The Dodd-Frank Wall Street Reform and Consumer Protection Act is a massive piece of financial reform legislation passed by the Obama administration in 2010 as a response to the financial crisis of 2008. The act established a number of new government agencies tasked with overseeing various components of the act and by extension various aspects of the banking system.
Of course, the Dodd-Frank Act is now in question again, as President Donald Trump has, so far unsuccessfully, attempted to repeal it in its entirety, to be replaced with the Financial CHOICE Act.
If we want strong economic growth and more freedom, we must empower Americans, not Washington bureaucrats.
However, much of the Dodd-Frank Act will stay in place and while the Financial CHOICE Act will be implemented, the reality is that investors will have to continue to look towards alternative lenders if they want to fund their CRE investment projects.
The Potential Pros and Cons of Private Lending in CRE
Lending always comes with risks. However, with private lenders, there is a different systemic risk associated with it. This was, in fact, a key lesson learned from the 2008 crash. Large lending organizations were classed as “too big to fail”, and this caused the Big Bank Bailout.
The Special Inspector General for TARP summary of the bailout says that the total commitment of government is $16.8 trillion dollars with the $4.6 trillion already paid out. Yes, it was trillions not billions and the banks are now larger and still too big to fail.
Private capital, if there is another burst of the real estate bubble, can quite easily absorb this. Only two players will be affected: the private lender and the investor. This is very different from an entire bank going under.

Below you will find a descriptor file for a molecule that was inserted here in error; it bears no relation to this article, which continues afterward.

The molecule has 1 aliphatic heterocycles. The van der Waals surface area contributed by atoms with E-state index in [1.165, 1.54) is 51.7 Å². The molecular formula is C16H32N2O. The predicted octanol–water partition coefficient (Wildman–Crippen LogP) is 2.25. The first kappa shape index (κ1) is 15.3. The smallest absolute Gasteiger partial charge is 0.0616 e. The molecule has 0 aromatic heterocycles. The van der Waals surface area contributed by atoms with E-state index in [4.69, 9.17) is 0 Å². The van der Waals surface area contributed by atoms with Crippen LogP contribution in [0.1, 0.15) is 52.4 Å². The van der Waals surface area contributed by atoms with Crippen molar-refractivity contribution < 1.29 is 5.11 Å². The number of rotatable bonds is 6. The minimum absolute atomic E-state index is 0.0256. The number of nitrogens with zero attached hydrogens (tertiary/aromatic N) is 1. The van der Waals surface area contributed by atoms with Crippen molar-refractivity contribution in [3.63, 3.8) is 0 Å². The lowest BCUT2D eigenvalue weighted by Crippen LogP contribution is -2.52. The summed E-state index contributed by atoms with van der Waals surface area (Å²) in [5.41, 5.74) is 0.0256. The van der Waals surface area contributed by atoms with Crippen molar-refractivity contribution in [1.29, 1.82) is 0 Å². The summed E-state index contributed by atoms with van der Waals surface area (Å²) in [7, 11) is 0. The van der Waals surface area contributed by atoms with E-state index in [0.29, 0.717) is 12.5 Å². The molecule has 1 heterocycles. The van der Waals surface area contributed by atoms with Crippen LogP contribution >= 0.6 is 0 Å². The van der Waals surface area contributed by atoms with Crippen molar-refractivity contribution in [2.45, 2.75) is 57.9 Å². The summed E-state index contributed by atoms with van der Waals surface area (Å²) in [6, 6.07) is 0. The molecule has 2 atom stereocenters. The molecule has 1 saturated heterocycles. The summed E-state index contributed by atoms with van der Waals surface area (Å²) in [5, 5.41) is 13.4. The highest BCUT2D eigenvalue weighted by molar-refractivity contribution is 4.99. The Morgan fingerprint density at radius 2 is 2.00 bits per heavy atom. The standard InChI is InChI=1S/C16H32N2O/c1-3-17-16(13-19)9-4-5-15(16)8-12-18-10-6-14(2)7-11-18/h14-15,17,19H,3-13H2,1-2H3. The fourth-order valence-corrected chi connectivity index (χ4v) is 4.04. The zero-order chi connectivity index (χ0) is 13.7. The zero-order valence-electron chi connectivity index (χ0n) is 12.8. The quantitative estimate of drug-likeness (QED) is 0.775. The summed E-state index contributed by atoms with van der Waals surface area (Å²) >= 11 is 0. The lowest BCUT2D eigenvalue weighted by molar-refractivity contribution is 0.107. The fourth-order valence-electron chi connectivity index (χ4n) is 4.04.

Yet, at the same time, there are some negative issues as well, one of those being that a lot of private investors are foreign investors. In fact, many of them come from China, as well as Canada and Europe. Clearly, the US market is seen as a safe market, but there will come a time when these investors start to see their own domestic market as safe again. This could have a significant impact on real estate investment trusts (REITs) further down the line, and the overall impact this could have on the market itself would be significant, albeit in theory.
What’s in Store for Private Money Lenders?
To date, the fact that the economy has strengthened has not resulted in more commercial credit becoming available from traditional lending sources. Hence, it is feasible that the last quarter of this year could see some real changes to what the lending environment looks like. There continue to be significant changes in financial regulations, and it is now also seen that interest rates are finally rising again. This means that, perhaps, traditional lenders will become friendlier to investors once again. Whatever happens, however, it is vital that the lessons learned from the financial crash and the benefits offered through private money since then continue to be at the foreground of their work.